- If necessary, another location (other than the left arm) can be selected
- Another live vaccine administered in the month prior to randomization
- Require another live vaccine to be administered within one month of BCG randomization
- Known anaphylactic reaction to one of the ingredients in the BCG vaccine
- Previous active TB disease
- Previous side effect of BCG vaccine (abscess or suppurative lymphadenitis)
- BCG vaccine given in the past year
- Have previously had a SARS-CoV-2 positive test result
- Is already part of this study through another hospital.
- Participation in another COVID-19 prevention study
Participating hospitals and registration
UMC Utrecht coordinates a multicentre randomized clinical trial within Europe of the BCG vaccine against COVID-19.
Below you can see which hospitals are participating in the study. If you are not working at a participating hospital and still want to participate in this trial, you can register at the location nearest to you.
Before registering with a hospital, we ask you to read the Patient Information carefully and go through a checklist so that you can test your eligibility for participation. You can also download the Patient Information.
|Radboudumc, Nijmegen||BRACEstudie.email@example.com||website Radboudumc|
(alleen voor medewerkers Rijnstate)
|Amphia, Breda||BRACE@amphia.nl||076-59 52 061|
|Noordwest Ziekenhuis, Alkmaarfirstname.lastname@example.org||072-54 84 142|
|St. Antonius, Nieuwegein||Bracestudie@antoniusziekenhuis.nl|
|UMCUtrecht, Utrechtemail@example.com||06-501 77 450|
Frequently Asked Questions
Can I choose whether I receive the BCG vaccination or the placebo or not?
No. It is randomly determined whether you receive the BCG vaccine or the placebo vaccine.
What is a placebo?
A placebo is similar to a real treatment but does not contain any active ingredients. In this study, the placebo is an injection that looks exactly like the BCG vaccine but is not a vaccine.
Why is a placebo used?
Sometimes people respond to a treatment, regardless of what that treatment is. This is called the placebo effect. It is caused by the person's belief in the benefit of the treatment and the expectation that he is feeling better, rather than the treatment itself. Using a placebo means that the results of the study are not affected by people who know they have received BCG or placebo.
I have had a BCG vaccination before. Can I still participate in the study?
Yes. There is some evidence that BCG's beneficial off-target effect may be enhanced by a new BCG vaccination in people who have received the vaccine in the past.
I have had a BCG vaccination before. Is it safe to get another one?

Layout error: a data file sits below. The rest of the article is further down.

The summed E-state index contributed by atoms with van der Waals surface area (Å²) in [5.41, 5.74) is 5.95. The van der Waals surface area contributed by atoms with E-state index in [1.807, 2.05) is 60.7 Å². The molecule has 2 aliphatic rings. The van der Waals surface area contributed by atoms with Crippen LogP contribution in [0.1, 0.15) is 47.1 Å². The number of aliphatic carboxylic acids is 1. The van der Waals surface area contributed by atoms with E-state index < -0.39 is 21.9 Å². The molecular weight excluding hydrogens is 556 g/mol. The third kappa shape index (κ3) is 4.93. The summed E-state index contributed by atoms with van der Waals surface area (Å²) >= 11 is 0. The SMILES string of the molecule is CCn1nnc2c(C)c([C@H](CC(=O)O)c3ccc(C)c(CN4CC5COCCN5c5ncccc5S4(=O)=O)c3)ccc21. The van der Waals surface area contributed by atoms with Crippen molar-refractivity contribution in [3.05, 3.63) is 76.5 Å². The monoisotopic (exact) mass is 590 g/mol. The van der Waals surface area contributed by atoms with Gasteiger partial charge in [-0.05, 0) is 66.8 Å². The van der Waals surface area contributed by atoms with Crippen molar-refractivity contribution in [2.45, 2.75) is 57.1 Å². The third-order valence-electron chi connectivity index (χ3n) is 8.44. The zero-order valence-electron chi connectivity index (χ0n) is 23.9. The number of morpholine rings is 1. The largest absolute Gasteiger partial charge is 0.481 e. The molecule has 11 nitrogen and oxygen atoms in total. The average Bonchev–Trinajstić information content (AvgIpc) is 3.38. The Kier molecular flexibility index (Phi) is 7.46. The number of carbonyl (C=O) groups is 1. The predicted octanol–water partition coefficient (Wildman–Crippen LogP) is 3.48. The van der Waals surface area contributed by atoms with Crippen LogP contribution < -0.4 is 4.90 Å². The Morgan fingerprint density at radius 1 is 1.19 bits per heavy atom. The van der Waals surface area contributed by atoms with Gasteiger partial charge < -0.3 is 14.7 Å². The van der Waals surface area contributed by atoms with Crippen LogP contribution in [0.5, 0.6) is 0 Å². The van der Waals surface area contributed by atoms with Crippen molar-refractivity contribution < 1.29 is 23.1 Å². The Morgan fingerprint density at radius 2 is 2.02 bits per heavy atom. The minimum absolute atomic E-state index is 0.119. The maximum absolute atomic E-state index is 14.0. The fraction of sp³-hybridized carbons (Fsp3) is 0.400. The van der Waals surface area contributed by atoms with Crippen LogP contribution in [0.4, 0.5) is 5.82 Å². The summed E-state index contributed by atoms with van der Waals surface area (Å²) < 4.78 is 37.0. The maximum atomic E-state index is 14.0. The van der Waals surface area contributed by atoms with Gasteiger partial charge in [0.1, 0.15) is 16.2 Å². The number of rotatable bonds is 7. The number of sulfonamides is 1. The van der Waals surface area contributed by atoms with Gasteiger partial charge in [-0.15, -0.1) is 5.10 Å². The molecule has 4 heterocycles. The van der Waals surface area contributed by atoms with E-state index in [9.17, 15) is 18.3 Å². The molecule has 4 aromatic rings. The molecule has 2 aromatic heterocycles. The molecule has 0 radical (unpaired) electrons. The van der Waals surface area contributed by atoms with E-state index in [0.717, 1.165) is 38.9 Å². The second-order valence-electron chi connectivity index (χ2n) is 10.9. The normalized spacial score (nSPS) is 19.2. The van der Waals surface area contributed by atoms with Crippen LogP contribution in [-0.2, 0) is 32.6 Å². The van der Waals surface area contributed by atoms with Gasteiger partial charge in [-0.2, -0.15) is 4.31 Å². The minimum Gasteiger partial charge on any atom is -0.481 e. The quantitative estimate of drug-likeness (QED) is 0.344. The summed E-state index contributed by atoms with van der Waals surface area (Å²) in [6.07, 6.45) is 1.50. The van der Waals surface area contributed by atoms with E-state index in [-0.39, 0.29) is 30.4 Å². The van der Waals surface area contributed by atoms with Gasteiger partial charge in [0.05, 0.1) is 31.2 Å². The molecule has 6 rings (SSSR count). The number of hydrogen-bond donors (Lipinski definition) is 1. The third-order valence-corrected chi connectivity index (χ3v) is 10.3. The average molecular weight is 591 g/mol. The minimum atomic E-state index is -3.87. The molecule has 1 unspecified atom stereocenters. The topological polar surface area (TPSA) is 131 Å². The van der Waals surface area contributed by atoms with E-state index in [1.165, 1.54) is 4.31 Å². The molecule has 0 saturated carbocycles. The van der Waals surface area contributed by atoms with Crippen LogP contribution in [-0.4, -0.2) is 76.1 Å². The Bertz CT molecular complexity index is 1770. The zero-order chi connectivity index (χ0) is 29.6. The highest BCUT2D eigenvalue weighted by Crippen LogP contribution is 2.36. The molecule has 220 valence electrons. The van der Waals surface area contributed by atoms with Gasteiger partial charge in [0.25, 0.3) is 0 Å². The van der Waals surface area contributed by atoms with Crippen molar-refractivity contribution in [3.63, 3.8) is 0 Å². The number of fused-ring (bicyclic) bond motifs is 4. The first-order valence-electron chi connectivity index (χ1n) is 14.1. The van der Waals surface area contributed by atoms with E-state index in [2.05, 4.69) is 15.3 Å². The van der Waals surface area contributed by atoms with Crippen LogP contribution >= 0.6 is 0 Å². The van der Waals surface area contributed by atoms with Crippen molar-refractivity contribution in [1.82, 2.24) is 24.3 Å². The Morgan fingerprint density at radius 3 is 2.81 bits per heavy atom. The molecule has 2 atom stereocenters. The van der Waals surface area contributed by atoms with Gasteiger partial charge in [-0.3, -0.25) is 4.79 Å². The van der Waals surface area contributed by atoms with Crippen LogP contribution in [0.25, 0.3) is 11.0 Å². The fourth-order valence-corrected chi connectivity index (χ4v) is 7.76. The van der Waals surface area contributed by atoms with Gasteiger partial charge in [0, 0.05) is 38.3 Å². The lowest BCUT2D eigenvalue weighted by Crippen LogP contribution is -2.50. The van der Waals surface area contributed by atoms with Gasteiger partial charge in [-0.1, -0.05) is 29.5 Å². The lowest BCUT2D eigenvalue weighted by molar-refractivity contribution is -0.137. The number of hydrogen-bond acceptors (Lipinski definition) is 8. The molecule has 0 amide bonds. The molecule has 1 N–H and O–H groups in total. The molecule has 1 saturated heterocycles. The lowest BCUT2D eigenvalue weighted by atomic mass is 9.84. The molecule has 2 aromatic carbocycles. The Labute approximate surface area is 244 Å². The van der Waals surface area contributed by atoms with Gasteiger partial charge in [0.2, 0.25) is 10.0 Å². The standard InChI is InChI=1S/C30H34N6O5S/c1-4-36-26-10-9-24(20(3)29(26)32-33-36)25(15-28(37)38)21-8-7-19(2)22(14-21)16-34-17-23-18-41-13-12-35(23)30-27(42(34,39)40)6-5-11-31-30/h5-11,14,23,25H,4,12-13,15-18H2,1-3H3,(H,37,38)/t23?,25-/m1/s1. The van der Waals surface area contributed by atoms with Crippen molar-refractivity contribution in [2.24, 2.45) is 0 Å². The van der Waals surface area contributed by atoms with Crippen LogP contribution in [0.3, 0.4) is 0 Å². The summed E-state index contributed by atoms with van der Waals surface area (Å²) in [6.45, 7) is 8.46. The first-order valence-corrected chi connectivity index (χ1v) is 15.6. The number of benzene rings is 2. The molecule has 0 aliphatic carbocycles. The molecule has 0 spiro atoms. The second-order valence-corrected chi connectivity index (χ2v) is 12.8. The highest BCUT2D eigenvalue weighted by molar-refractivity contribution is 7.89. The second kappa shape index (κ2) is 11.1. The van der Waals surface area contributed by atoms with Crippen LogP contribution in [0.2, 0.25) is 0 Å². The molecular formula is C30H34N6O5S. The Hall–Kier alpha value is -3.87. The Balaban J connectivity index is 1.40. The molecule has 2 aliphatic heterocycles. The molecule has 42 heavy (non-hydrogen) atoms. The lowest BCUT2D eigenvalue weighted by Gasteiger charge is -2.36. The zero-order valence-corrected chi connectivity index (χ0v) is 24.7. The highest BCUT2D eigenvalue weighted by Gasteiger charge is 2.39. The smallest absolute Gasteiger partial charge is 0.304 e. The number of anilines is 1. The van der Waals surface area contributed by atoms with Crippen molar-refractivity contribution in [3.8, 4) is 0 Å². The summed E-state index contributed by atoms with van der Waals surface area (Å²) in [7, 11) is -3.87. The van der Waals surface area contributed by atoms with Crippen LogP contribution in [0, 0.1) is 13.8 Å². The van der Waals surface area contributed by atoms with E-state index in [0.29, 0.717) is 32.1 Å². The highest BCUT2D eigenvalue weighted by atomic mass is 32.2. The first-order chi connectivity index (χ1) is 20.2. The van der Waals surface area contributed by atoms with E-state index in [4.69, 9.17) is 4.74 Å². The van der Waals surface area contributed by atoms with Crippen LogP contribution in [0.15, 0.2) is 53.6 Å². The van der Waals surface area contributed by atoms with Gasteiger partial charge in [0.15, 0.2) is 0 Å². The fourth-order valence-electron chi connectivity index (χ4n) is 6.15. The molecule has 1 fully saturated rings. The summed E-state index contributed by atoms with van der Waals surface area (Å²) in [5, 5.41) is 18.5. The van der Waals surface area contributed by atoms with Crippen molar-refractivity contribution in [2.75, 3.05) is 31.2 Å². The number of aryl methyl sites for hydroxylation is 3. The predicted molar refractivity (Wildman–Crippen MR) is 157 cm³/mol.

Yes, but the normal injection site reaction may occur earlier and be more severe.
Local skin lesions (ulceration and discharge) are more common in adults who have previously had the BCG vaccine than in people who have not previously had the BCG vaccine.
The risk of serious armpit lymph node infection or systemic BCG infection is no higher in adults who have previously had a BCG vaccine.
Can I get the BCG vaccine if I have had active tuberculosis (TB)?
No. You cannot participate in this study if you have been treated for tuberculosis.
Is it safe to get the BCG vaccine if I have been exposed to tuberculosis (TB) but did not need treatment?
Yes. If you have previously had a positive Mantoux tuberculin skin test (TST) or TB blood test (IGRA), but do not need (have had) treatment for TB disease, you are eligible to participate in the study.
Is it safe to get the BCG vaccination if there are people in my house who have a lowered immune system?
How fast does BCG vaccination work?
Research indicates that the beneficial off-target effects of BCG vaccination start within a few days to weeks after vaccination. These effects last up to 12 months after vaccination in adults.
I received the BCG vaccine as a child. Am I protected against COVID-19?
It is currently unknown whether the “off-target” effects of a BCG vaccine given many years earlier remain protective. The best way to protect yourself against the covid-19 infection is to wash your hands regularly and thoroughly, keep a distance of 1.5 meters and, for healthcare personnel, use personal protective equipment (PPE). The World Health Organization (WHO) has emphasized that the non-peer-reviewed pre-print studies suggesting that BCG vaccination in children is protective can be misleading: Such studies are susceptible to significant bias in results, including differences in demographics and disease burden, test rates for COVID-19 and the stage of the pandemic in each country.
3584 CX Utrecht